Enhancing dielectric-silicon interfaces through surface electric fields during firing

The sample and measurement of excess carrier concentration

Hydrogen passivation from dielectrics plays a pivotal role in enhancing the performance of silicon solar cells.  

In this latest work* from Professor Sebastian Bonilla, Dr Isabel Al-Dhahir, Dr Xinya Niu and colleagues from Trina Solar and The University of New South Wales, the authors demonstrate how controlling carrier populations through charge-assisted field effect passivation can influence interface chemistry.  By inducing a corona electric field on the surface of a thin film stack they observed significant modifications to the silicon-dielectric interface upon annealing, which correlated with the characteristics of interface defects.  The passivation properties of the interfaces strongly depended on the polarity and strength of the electric field during firing, as well as the dielectric materials in the layer stack.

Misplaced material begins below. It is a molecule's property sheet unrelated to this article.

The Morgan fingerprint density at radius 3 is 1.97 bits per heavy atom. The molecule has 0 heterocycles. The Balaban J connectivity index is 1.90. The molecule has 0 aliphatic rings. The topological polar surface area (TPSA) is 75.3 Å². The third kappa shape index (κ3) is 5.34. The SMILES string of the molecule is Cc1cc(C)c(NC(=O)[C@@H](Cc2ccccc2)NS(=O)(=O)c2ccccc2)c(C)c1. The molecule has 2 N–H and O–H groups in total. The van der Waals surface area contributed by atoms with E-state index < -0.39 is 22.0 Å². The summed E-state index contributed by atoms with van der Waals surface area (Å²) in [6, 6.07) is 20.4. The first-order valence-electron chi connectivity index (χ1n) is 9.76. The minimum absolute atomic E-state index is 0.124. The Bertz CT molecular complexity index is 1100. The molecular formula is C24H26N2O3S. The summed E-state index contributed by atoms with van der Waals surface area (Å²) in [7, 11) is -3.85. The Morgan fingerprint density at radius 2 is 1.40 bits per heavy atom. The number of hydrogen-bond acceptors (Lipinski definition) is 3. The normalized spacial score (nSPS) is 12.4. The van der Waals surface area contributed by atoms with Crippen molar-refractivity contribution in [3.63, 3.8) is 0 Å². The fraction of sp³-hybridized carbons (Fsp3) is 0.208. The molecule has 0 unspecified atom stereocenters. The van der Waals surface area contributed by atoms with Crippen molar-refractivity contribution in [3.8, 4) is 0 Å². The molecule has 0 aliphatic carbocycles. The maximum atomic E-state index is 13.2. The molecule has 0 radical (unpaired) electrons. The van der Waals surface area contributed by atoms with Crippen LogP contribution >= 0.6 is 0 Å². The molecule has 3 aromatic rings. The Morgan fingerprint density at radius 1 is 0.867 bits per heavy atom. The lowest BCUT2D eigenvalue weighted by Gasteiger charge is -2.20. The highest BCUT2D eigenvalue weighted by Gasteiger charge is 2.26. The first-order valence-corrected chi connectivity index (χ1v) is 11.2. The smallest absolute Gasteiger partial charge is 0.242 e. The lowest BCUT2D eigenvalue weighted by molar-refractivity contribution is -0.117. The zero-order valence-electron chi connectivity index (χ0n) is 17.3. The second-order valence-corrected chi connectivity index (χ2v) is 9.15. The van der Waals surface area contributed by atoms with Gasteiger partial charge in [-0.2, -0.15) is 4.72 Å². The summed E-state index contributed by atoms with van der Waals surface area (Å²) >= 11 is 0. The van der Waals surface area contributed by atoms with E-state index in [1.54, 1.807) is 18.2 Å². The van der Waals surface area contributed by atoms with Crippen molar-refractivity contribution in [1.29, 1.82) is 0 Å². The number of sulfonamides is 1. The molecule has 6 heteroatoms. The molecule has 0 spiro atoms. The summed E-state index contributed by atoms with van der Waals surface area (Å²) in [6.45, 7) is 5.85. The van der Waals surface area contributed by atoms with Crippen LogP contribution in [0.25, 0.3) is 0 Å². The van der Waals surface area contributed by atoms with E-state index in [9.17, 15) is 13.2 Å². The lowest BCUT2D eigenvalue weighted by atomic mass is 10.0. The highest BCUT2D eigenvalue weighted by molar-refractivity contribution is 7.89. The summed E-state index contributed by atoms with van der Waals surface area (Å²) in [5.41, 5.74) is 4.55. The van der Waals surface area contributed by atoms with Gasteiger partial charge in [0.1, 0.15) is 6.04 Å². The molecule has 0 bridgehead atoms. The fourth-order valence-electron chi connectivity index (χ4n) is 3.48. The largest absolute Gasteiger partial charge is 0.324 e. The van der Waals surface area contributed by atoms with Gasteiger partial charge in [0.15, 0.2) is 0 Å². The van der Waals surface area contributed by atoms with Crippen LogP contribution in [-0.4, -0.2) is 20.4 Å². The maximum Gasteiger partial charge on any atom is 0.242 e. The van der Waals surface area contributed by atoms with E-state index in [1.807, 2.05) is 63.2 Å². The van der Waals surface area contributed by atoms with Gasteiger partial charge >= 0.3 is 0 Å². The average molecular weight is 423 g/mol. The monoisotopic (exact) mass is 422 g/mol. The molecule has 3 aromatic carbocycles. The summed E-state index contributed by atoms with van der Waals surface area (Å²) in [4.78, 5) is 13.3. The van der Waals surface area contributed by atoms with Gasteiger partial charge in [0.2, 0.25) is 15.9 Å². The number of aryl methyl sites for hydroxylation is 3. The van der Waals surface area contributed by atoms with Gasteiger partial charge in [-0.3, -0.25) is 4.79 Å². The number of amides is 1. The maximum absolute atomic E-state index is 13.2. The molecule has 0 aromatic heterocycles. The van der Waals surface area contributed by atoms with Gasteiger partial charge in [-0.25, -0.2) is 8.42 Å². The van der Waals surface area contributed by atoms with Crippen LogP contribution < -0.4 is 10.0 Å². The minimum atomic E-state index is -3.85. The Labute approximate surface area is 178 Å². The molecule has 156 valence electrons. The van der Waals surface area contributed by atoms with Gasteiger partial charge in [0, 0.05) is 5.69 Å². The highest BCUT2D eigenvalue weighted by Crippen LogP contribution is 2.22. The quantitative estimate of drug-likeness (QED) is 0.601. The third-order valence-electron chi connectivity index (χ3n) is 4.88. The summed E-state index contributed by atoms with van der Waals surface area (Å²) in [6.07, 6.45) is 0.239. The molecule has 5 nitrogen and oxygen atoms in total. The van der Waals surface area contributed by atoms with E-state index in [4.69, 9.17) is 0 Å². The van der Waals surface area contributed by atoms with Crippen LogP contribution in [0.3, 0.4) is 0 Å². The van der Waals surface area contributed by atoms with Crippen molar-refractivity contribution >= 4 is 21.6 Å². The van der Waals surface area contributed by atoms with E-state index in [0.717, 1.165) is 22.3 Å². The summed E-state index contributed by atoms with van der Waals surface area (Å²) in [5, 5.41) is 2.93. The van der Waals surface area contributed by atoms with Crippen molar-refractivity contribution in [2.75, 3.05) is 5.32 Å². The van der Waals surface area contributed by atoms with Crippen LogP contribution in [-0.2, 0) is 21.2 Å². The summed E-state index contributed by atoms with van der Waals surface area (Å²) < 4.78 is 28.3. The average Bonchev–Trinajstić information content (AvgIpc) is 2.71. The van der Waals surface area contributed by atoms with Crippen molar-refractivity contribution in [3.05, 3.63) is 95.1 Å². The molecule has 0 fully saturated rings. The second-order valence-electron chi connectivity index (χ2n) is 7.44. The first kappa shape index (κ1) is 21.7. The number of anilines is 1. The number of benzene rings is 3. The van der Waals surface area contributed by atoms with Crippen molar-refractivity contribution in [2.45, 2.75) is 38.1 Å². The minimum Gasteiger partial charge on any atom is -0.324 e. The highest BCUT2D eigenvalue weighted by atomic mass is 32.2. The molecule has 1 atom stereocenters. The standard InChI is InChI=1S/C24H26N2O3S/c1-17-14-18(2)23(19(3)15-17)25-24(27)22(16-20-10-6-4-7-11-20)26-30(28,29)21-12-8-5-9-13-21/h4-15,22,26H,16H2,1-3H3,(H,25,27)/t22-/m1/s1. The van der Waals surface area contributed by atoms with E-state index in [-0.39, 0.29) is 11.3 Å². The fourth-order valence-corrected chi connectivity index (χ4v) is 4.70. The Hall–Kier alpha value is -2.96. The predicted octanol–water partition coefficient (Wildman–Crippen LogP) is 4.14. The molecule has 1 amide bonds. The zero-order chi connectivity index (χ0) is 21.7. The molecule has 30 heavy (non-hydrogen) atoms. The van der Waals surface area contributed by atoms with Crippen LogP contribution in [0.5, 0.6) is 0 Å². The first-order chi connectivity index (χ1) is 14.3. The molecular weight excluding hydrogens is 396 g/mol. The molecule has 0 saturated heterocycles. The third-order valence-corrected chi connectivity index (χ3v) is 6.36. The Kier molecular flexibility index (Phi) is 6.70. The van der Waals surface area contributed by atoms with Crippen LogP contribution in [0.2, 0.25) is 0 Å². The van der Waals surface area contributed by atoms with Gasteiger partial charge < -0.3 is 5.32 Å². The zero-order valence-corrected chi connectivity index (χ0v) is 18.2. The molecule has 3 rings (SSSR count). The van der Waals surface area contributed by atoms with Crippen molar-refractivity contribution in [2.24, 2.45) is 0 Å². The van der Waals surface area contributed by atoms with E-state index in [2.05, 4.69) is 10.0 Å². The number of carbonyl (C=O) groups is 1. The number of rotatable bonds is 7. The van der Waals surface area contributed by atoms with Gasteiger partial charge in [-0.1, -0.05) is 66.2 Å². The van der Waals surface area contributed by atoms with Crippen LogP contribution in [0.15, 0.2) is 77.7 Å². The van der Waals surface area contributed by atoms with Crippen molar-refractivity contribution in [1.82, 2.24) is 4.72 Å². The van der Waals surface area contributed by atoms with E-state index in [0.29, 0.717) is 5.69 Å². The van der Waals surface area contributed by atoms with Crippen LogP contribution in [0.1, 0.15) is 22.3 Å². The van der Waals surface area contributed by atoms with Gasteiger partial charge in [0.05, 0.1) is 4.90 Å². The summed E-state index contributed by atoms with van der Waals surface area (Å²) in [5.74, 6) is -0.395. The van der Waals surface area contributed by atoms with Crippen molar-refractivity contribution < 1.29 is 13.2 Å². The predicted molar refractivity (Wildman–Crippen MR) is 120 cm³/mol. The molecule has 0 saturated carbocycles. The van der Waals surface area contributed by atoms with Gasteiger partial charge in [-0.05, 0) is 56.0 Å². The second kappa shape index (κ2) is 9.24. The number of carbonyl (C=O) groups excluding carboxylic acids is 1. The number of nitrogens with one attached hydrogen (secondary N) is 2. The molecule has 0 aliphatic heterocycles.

The authors show that the surface electric fields not only influenced surface carrier population but that they also affected the resulting chemical interface properties post-annealing.  They postulate that hydrogen migration played a role in these observed effects.

Leveraging the corona-induced electric field enabled fine-tuning of both the chemical and field-effect passivation in thin film surface dielectrics, resulting in recombination current densities as low as 2.8fAcm-2 in research-grade float zone silicon, and 14fAcm-2 in industrial-grade textured silicon.  

The simplicity and versatility of the thin film electric polarisation enabled a new strategy for controlling and exploiting the chemical enhancement of interfaces in solar cell devices, from current TOPCon and PERC devices to future multijunction silicon-based cells.  


*'Enhancing dielectric-silicon interfaces through surface electric fields during firing', published in Solar Energy Materials and Solar Cells.